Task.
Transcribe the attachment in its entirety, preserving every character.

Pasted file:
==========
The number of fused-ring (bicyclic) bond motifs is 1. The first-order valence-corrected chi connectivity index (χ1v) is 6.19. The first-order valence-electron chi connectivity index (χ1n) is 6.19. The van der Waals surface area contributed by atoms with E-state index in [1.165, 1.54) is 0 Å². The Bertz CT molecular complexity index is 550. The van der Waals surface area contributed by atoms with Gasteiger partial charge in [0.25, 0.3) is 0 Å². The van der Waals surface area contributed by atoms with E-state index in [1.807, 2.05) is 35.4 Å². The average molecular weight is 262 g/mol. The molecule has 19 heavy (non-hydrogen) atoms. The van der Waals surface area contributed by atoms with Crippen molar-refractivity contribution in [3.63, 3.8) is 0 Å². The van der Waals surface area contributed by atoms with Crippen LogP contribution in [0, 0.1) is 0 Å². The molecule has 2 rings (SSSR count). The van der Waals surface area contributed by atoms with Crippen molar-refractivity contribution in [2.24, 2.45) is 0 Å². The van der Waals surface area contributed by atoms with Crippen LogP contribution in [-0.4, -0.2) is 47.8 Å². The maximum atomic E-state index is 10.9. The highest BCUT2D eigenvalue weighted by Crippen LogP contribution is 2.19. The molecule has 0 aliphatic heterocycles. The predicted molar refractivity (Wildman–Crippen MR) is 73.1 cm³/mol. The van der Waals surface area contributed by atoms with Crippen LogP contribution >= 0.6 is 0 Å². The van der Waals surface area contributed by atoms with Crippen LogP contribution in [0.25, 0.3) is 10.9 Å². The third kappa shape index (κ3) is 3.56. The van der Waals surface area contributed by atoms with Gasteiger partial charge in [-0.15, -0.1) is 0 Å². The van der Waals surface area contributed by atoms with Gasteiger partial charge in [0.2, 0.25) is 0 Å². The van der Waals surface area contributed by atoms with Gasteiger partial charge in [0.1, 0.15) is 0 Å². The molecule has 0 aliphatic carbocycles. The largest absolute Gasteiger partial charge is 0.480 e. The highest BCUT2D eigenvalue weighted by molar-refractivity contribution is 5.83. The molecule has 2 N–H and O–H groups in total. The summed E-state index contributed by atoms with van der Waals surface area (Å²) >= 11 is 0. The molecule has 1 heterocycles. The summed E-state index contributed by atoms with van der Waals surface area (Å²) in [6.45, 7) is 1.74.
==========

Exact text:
The number of fused-ring (bicyclic) bond motifs is 1. The first-order valence-corrected chi connectivity index (χ1v) is 6.19. The first-order valence-electron chi connectivity index (χ1n) is 6.19. The van der Waals surface area contributed by atoms with E-state index in [1.165, 1.54) is 0 Å². The Bertz CT molecular complexity index is 550. The van der Waals surface area contributed by atoms with Gasteiger partial charge in [0.25, 0.3) is 0 Å². The van der Waals surface area contributed by atoms with E-state index in [1.807, 2.05) is 35.4 Å². The average molecular weight is 262 g/mol. The molecule has 19 heavy (non-hydrogen) atoms. The van der Waals surface area contributed by atoms with Crippen molar-refractivity contribution in [3.63, 3.8) is 0 Å². The van der Waals surface area contributed by atoms with Crippen LogP contribution in [0, 0.1) is 0 Å². The molecule has 2 rings (SSSR count). The van der Waals surface area contributed by atoms with Crippen molar-refractivity contribution in [2.24, 2.45) is 0 Å². The van der Waals surface area contributed by atoms with Crippen LogP contribution in [-0.4, -0.2) is 47.8 Å². The maximum atomic E-state index is 10.9. The highest BCUT2D eigenvalue weighted by Crippen LogP contribution is 2.19. The molecule has 0 aliphatic heterocycles. The predicted molar refractivity (Wildman–Crippen MR) is 73.1 cm³/mol. The van der Waals surface area contributed by atoms with Crippen LogP contribution >= 0.6 is 0 Å². The van der Waals surface area contributed by atoms with Crippen LogP contribution in [0.25, 0.3) is 10.9 Å². The third kappa shape index (κ3) is 3.56. The van der Waals surface area contributed by atoms with Gasteiger partial charge in [-0.15, -0.1) is 0 Å². The van der Waals surface area contributed by atoms with Gasteiger partial charge in [0.2, 0.25) is 0 Å². The van der Waals surface area contributed by atoms with Gasteiger partial charge in [0.1, 0.15) is 0 Å². The molecule has 0 aliphatic carbocycles. The largest absolute Gasteiger partial charge is 0.480 e. The highest BCUT2D eigenvalue weighted by molar-refractivity contribution is 5.83. The molecule has 2 N–H and O–H groups in total. The summed E-state index contributed by atoms with van der Waals surface area (Å²) >= 11 is 0. The molecule has 1 heterocycles. The summed E-state index contributed by atoms with van der Waals surface area (Å²) in [6.45, 7) is 1.74.